Above all, there is no "bespoke" plan for the Baltic region that takes Baltic uniqueness into consideration. A country emerging from Soviet stuntedness requires a wholly different developmental approach than let's say the nicely established Benelux. 

Estonia - a country that has been adrift on the continent, looking to return to her home port
The economic historian Jaak Valge wrote an analysis in 2003 based on data crunching and comparative Geary-Khamis dollars analysis formally confirming that Estonia was not far behind Finland economically in 1930's. The extent to which Estonian development was held back by Moscow is difficult to overstate. Finnish per capita GDP in 2008 was 37,000 USD, Estonian GDP 21,000 USD per person, with Russian GDP per person at 16,000 USD.
Once upon a time, we were located somewhere near Scandinavia, in respect to the way we identify ourselves. We have now slowly worked ourselves back up to a GDP socioeconomic locale that places us in the vicinity of Hungary or Poland, but without much of their infrastructure.
Latvia is in so somber of a mood that fellow panelist Juris Kaza despairs because of massive emigration from Latvia, and speaks of a "dead decade" ahead. Latvia is saddled with so much debt that the prospect for many people to work, work and do more work to pay off a house or apartment that has lost most of its earlier value is not a very attractive one.
So where do we gravitate now? Mother Russia would of course take us back, with a drubbing and a scolding. Do we make our way back beneath Finland and next to Sweden? In principle, we are part of the "Lutheran" belt that ranges from Germany in the South up to Scandinavia and over into Finland, descending into Estonia and down to Riga and Livonian country, but to reclaim our proper place within it, we have to look deep inside and fix our eyes on new and higher hurdles to clear.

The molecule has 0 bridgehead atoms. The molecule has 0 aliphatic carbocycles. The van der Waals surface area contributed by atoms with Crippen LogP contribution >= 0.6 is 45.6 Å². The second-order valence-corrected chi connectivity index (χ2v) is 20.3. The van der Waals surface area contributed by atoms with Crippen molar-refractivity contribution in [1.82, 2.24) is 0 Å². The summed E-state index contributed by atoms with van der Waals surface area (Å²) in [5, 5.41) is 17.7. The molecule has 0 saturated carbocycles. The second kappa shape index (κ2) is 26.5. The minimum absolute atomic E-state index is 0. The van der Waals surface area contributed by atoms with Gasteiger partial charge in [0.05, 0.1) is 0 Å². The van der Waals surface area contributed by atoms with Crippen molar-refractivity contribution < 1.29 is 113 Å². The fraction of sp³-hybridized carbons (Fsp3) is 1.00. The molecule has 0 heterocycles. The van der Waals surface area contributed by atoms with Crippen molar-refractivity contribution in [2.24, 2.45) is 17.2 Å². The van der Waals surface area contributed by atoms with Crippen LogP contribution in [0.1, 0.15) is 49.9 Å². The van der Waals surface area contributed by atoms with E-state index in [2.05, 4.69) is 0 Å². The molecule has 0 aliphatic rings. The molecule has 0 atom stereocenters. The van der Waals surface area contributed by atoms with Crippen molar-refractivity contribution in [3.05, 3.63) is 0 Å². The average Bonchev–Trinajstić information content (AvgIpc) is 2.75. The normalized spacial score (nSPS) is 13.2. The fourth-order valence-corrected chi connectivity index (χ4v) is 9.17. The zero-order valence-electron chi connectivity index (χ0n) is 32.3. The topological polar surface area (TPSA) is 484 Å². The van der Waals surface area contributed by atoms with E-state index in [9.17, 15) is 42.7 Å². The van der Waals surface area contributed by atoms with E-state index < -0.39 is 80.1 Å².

How do we get out of this mess?
The economics students our panel spoke to in Riga were unhappy to hear that there is no one single pat recipe for success. A whole mosaic of improvements needs to be made. For my part, I suggested that the way ahead is for as many of us as possible to become entrepreneurs. The other trick we must master is to learn what it is that buyers abroad need and want the most, and deliver it to them in a confident way. Practice, polish and skill sets are often still lacking. Certainly those of our kin who live in the West (apparently the West is still not a place that Estonia fully calls home?) might have a role to play in this? Estonians in the old country need to get inside the heads of people who live elsewhere - people with purchasing power, assuming any are left! The Chinese are currently acquiring the Volvo brand largely exactly for that: to get a better grip on how Western minds tick.
Instead of engaging in simple flag-waving patriotism, brutal comparison statistics have to be looked at across the board - health, education, Internet usage, migration, etc. These will give us measurable goals to shoot for. Devising the "how" is the interesting part. The theorist Paul Good-man believed in the power of creativity: "It is by losing ourselves in inquiry, creation and craft that we become something. Civilization is a continual gift of spirit: inventions, discoveries, insight, art. We are citizens, as Socrates would have said, and we have it available as our own."
In the end, it is not always things that one can buy in the store that we should be hankering for, but simply the attainment of a quality of life that the Estonians once had, but which the vagaries of fate deprived us of to a significant degree.
The renaissance of society as a whole should also bring Estonia's Russians into a better income class and set of circumstances than those of their kinsmen across the border. If we manage to keep it up for a century without hiccups, might pacification not be attained through the device of good living standards? 
Unless we engage in a deep audit and a SWOT (strengths, weaknesses, opportunities, threats) analysis, we will have wasted the opportunities for reflection afforded by a perfectly good crisis.    
Many returnees of Estonian extraction have had to hear the words "ärge tulge meid õpetama" - "Don't come here to teach us". While I can appreciate the resentment caused by those who do arrive in a pontificating state of mind and with poor manners, it is high time we drop the all too prevalent Russian mentality, which regards the very idea of "win-win" with deep skepticism, if not outright rejection. There is enough work to be done by all. 

© 2009, Jüri Estam